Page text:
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Unformatted text preview: IEEE TRANSACTIONS ON PLASMA SCIENCE, VOL. 32, NO. 3, JUNE 2004 1223 An Analysis of the Basic Space-Charge-Limited Emission Algorithm in a Finite-Element Electrostatic Gun Code Eric M. Nelson , Member, IEEE and John J. Petillo , Member, IEEE Abstract— Beam currents computed with a general-purpose gun code can exhibit puzzling behavior as the mesh is refined. To un- derstand such behavior, we analyze the convergence, with respect to element size, of the basic space-charge-limited (SCL) emission algorithm in a one-dimensional (1-D) finite-element electrostatic gun model. With the current density fixed at the Child’s law value, we find that the relative error of the potential at the first vertex ad- jacent to the cathode does not converge to zero, but rather increases as the mesh is refined. Convergence of the basic SCL emission algo- rithm, which depends on said error, is due instead to the increasing sensitivity of the potential to the current density. The current den- sity converges slowly from above to the Child’s law value, with a maximum error of 2.7% and ultimately with a sublinear conver- gence rate of 2 3. Tests on a three-dimensional parallel plate geometry with un- structured meshes of tetrahedral elements demonstrate that in- sight from the 1-D model applies to a general-purpose code. The behavior is similar to the 1-D model, but with a maximum error of 4.3%. Thus, using an unstructured mesh instead of a smooth struc- tured mesh introduces only a modest additional error to the beam current. Based on the analysis of the 1-D model, we present two scaled SCL emission algorithms. The first exhibits linear convergence from below. The second limits the maximum error to 0.9%. Similar scalings can be employed in general-purpose gun codes to improve the accuracy of the computed beam current. Index Terms— Convergence of numerical methods, electron gun codes, finite-element methods, space-charge-limited (SCL) emis- sion. I. INTRODUCTION A GUN code attempts to self-consistently compute the steady-state emission and transport of charged particles in an electrostatic field and perhaps also a magnetostatic field. The charged particles contribute to the static field, and the static field contributes to the forces acting on the charged particles. Early examples of gun codes are described in . Gun codes are often employed to design and model electron guns. Two-dimensional (2-D) gun codes have been very suc- cessful for the design and modeling of axisymmetric sources. However, recent interest in modeling complicated source ge- ometries, such as gridded, multibeam, and sheet beam guns, has Manuscript received August 29, 2003; revised January 15, 2004. This work was supported by the Office of Naval Research....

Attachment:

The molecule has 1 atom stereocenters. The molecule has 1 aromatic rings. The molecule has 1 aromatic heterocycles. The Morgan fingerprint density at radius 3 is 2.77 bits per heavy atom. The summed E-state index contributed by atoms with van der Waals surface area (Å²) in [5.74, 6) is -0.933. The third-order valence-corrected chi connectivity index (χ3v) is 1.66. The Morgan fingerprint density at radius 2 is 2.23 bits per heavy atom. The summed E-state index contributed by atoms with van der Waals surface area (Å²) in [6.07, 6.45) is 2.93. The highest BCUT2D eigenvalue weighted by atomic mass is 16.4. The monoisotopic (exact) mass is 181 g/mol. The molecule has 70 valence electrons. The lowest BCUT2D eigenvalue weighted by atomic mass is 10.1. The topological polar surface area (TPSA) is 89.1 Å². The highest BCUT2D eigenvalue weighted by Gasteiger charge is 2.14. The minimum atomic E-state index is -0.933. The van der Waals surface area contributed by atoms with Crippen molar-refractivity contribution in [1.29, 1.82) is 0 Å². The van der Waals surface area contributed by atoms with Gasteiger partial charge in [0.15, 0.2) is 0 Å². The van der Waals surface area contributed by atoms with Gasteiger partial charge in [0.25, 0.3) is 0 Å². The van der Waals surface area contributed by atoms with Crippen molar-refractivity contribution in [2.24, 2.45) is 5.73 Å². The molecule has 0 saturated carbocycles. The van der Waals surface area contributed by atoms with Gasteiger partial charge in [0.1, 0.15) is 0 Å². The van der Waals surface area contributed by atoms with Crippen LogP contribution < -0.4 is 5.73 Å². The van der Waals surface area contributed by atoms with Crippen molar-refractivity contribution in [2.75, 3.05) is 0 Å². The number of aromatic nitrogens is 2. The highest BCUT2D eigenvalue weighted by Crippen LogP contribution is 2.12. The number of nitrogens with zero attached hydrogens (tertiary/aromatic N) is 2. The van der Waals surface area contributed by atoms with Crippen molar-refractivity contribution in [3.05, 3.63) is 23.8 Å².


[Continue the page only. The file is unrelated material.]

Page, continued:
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This note was uploaded on 06/08/2011 for the course ELECTRICAL 124 taught by Professor Ghjk during the Spring '11 term at Institute of Technology.
- Spring '11